Soviets not prepared to give up on proposed summit over nuclear test ban
The Kremlin has signaled that it won't easily take no for an answer to its call for a meeting between President Ronald Reagan and Soviet leader Mikhail Gorbachev to work out an end to nuclear testing. Soviet First Deputy Foreign Minister Georgi Kornienko, in a Tuesday press conference, said the Kremlin's intention was not that ``this meeting, if it were to be held, would supplant the summit meeting [in the United States] which had been agreed to at Geneva.''
But, at the same time, he refused to set a date for a summit in the US.
``We do not believe it feasible to set a date if we do not know what will come of it,'' said Mr. Kornienko, adding ``we should be sure of the constructive outcome of such a meeting'' before scheduling one.
Kornienko said ``We would not like to believe that Mr. Reagan has said his final word'' about a meeting to plan an agreement banning nuclear tests.
But, he added, recent US actions -- such as the conflict with Libya and the continuing drive to aid anti-Sandinista ``contra'' rebels in Nicaragua -- are viewed here ``as defiant and provocative indeed.''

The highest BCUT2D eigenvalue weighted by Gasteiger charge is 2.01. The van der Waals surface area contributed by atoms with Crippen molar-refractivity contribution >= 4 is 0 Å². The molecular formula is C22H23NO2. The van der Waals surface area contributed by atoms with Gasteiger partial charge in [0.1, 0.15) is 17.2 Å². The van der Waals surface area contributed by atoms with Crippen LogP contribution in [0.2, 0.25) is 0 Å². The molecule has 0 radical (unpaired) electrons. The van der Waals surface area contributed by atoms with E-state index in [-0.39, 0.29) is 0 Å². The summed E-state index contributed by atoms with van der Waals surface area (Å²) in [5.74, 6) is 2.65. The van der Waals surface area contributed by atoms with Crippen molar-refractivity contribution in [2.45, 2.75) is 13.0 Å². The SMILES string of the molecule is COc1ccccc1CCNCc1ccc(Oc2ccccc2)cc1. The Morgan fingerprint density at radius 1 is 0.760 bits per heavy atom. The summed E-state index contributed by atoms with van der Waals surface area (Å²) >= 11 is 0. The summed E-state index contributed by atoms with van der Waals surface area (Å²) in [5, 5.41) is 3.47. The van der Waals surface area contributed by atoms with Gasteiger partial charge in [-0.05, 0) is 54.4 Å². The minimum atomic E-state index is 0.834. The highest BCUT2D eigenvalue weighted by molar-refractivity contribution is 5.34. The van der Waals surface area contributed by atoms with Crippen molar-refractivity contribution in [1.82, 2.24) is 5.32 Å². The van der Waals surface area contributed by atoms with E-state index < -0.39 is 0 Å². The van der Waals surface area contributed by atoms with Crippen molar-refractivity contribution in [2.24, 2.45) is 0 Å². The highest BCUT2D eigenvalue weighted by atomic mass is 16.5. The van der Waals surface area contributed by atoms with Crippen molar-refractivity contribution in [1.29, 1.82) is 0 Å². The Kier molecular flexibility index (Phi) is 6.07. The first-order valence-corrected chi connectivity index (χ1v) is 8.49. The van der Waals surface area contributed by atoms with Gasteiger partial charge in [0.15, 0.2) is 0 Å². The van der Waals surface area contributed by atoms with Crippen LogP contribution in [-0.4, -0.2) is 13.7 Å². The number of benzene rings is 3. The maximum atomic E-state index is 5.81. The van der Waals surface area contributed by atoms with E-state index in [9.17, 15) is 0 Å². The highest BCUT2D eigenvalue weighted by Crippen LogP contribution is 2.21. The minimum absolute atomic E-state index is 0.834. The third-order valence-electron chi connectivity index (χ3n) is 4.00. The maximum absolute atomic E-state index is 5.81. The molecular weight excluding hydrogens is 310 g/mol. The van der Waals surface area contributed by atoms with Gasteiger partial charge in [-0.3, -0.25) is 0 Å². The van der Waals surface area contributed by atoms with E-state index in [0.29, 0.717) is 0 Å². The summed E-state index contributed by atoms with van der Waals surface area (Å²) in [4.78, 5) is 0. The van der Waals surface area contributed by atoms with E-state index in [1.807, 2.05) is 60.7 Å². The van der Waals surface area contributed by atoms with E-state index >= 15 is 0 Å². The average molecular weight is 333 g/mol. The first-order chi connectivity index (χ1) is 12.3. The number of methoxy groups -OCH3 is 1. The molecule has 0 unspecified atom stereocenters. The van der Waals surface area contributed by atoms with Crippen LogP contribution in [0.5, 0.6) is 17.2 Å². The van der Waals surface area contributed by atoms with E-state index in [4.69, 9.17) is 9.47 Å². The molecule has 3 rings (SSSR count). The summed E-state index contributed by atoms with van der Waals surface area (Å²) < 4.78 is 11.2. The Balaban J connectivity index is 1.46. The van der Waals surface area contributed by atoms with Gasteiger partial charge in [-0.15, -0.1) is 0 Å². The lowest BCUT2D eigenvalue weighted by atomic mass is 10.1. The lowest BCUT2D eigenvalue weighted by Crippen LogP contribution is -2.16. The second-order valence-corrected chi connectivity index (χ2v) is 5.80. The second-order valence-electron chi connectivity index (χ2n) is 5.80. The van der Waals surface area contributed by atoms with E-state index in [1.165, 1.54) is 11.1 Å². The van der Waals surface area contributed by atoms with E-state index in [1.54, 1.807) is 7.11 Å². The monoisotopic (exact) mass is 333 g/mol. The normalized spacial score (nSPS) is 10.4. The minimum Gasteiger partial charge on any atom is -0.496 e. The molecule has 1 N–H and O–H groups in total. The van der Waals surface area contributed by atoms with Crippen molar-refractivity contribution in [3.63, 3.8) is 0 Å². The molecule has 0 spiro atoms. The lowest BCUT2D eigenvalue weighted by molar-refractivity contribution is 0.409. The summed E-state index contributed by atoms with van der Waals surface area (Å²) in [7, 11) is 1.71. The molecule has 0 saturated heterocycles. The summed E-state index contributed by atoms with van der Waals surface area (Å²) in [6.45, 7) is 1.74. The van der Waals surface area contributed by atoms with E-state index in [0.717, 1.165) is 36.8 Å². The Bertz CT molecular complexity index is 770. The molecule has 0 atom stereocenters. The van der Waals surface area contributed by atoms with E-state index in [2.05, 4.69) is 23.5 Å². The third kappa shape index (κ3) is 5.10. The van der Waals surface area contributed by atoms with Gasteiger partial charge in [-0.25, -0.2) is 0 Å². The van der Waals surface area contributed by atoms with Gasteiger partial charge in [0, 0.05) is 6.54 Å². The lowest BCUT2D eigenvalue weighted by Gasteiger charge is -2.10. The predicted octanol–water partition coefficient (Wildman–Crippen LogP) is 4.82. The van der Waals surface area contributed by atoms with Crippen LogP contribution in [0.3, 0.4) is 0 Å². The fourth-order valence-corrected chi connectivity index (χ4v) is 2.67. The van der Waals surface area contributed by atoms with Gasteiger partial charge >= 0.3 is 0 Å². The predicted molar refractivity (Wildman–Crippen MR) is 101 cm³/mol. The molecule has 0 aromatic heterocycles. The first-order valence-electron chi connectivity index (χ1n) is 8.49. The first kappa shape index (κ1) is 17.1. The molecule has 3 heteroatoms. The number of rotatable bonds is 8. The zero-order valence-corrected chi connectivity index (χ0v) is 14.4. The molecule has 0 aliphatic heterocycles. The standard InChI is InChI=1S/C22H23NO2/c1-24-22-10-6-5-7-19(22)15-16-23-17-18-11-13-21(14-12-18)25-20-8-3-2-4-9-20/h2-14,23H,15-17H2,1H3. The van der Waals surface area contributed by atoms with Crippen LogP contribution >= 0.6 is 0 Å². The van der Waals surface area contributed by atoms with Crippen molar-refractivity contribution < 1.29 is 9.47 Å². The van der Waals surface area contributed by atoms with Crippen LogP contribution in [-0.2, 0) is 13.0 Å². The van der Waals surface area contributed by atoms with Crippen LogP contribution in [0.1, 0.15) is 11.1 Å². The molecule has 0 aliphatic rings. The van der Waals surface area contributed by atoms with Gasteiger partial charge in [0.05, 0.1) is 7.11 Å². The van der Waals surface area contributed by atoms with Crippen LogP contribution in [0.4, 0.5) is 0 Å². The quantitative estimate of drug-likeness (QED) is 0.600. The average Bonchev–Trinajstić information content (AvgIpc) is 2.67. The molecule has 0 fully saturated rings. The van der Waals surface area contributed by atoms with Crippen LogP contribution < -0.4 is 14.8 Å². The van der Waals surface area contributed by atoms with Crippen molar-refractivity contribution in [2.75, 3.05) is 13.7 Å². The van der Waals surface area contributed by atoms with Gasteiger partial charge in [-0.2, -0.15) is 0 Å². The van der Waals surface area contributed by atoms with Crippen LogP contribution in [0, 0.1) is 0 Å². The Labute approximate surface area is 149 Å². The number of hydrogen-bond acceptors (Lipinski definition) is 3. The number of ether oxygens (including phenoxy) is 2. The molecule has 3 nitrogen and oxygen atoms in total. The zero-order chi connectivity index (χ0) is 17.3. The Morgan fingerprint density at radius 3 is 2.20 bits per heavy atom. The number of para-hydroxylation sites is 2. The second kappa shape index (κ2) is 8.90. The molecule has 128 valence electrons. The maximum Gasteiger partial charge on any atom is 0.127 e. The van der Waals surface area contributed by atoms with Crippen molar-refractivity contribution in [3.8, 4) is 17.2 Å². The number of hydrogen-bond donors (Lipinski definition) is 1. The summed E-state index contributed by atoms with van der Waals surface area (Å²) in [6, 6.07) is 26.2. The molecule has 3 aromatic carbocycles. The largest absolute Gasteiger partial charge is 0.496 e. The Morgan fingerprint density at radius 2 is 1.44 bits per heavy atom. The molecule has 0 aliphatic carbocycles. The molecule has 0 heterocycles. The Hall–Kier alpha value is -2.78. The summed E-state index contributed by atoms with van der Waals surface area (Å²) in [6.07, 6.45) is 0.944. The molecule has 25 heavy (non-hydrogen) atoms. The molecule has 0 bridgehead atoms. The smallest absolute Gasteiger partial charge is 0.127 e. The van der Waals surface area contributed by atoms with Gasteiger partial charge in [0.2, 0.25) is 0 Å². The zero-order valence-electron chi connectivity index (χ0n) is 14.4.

Kornienko also rejected US Secretary of State George Shultz call for ``quiet diplomacy'' to work out differences between the superpowers.
``It's up to us to decide which proposals should be made public and which would be made through diplomatic channels,'' he said, adding that the US played a one-sided ``game'' by selectively choosing when to engage in public diplomacy while trying to deny the Soviets that same right.
Kornienko said that Mr. Gorbachev's call late last week for a European meeting with President Reagan had been transmitted through diplomatic channels, but conceded that was only after it had already been aired in a Soviet television address.
He said that a special Soviet delegation empowered to negotiate a ban on nuclear testing was already in Geneva, and that he harbored a ``hope'' that the White House would eventually respond positively to the proposal. But he admitted that there were no clear indications that the initial White House rejection of the offer would change.